Castro, Chávez And The True Origins Of Autocracy

Did adverse conditions force such Latin American strongmen Fidel Castro, Hugo Chávez and Nicolás Maduro to clamp down, or did they hide their authoritarian designs from the start?

Chavez in 1999
Chavez in 1999
Farid Kahhat

LIMA — What leads a regime to take the radical path? Is it preordained, or do events radicalize governments? In Cuba and Venezuela, two governing systems mostly closely adhering to communism's core ideology, the original revolutionary leaders never actually set out to create communist states.

In 1959, when Fidel Castro led a guerrilla campaign to oust the conservative regime of Fulgencio Batista, and after his triumphal entry into Havana, Cuba's new leader clearly stated that his was not a communist revolution. In 1998, Hugo Chávez likewise told the Univisión reporter Jorge Ramos that he believed the Cuban regime was a dictatorship, and separately assured the Peruvian television presenter Jaime Bayly that he was not leading a socialist movement.

Later, Castro would qualify the Cuban revolution as Marxist-Leninist, vowing that he would be a communist to the end. And Chávez coined the term "21st-Century Socialism" to define the nature of his regime. In both cases, there is an obvious answer to the question of what happened between their first statements and what eventually emerged once they were firmly at the helm. One possibility is that they had both deliberately lied Another is that they became increasingly radical in response to the adverse circumstances they faced.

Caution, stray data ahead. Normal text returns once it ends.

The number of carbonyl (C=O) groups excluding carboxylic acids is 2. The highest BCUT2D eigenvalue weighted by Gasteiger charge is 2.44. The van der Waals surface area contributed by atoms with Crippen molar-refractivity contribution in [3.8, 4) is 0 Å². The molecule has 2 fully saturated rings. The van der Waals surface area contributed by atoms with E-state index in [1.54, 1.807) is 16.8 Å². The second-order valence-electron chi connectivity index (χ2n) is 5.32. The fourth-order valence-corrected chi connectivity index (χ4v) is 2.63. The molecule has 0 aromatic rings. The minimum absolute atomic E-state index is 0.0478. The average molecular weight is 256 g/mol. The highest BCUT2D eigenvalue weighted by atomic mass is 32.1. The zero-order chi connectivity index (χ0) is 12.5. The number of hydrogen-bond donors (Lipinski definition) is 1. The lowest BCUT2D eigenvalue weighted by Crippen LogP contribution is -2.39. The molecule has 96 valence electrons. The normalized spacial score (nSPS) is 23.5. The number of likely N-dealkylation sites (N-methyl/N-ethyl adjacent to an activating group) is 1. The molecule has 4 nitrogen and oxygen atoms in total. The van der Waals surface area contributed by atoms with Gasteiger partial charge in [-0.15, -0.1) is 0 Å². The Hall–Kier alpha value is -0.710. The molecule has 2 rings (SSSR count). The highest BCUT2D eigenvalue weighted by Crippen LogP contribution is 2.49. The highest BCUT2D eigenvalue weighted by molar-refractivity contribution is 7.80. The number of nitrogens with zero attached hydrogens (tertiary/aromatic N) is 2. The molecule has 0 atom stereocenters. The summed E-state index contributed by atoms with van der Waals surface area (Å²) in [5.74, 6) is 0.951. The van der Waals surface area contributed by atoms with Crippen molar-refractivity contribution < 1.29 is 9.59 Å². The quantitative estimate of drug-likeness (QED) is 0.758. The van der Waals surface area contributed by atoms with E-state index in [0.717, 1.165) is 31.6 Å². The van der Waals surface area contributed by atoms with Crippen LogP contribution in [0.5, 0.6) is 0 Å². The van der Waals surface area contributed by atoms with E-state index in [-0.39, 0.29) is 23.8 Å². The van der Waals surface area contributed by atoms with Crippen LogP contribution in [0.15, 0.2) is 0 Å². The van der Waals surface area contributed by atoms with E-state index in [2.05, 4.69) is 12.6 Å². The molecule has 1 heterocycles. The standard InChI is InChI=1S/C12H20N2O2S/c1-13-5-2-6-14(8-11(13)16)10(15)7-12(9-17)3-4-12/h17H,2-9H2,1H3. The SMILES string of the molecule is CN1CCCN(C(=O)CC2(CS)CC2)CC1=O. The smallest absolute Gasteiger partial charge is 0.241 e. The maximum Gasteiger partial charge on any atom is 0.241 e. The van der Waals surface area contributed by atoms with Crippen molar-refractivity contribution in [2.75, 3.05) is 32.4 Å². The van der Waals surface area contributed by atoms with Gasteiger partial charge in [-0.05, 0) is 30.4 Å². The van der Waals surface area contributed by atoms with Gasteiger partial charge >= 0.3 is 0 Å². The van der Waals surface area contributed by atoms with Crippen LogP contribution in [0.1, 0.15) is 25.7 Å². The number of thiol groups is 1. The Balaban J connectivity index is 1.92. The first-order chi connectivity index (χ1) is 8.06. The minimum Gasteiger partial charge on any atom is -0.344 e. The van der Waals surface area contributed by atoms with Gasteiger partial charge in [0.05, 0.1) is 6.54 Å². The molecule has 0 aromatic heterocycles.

In the case of Cuba, a sequence of events could explain the regime's radicalization. In 1960, the United States imposed initial sanctions on Cuba, reacting to the nationalization of U.S. companies on the island, and then expanded to a full-fledged trade embargo. In 1961, it organized the failed Bay of Pigs invasion intended to overthrow Castro. The Missile Crisis followed in 1962, after which the Cuban regime began backing various leftist revolts abroad in response to America's unconditional support of anti-Communist dictatorships and several CIA attempts to kill Castro.

With Venezuela, there can be no doubt about the critical juncture: the 2002 strike at the state energy firm PDVSA, which channels most of the country's vast oil exports, followed by a failed coup attempt against Chávez. Virtually all the government's actions to accumulate powers came after that.

Events can clearly play a role in mutating regimes.

An August article in Spain's El País daily observed that the country's manufacturing base was wiped out because of a wave of expropriations and controls that began in 2003. That was the year when proposals were first made to maintain Chávez in power until 2021. The Organic Law of 2004 allowed the Chavista system to take control of the country's Supreme Court, and that was also the year the regime began curbing freedom of expression, according to Human Rights Watch.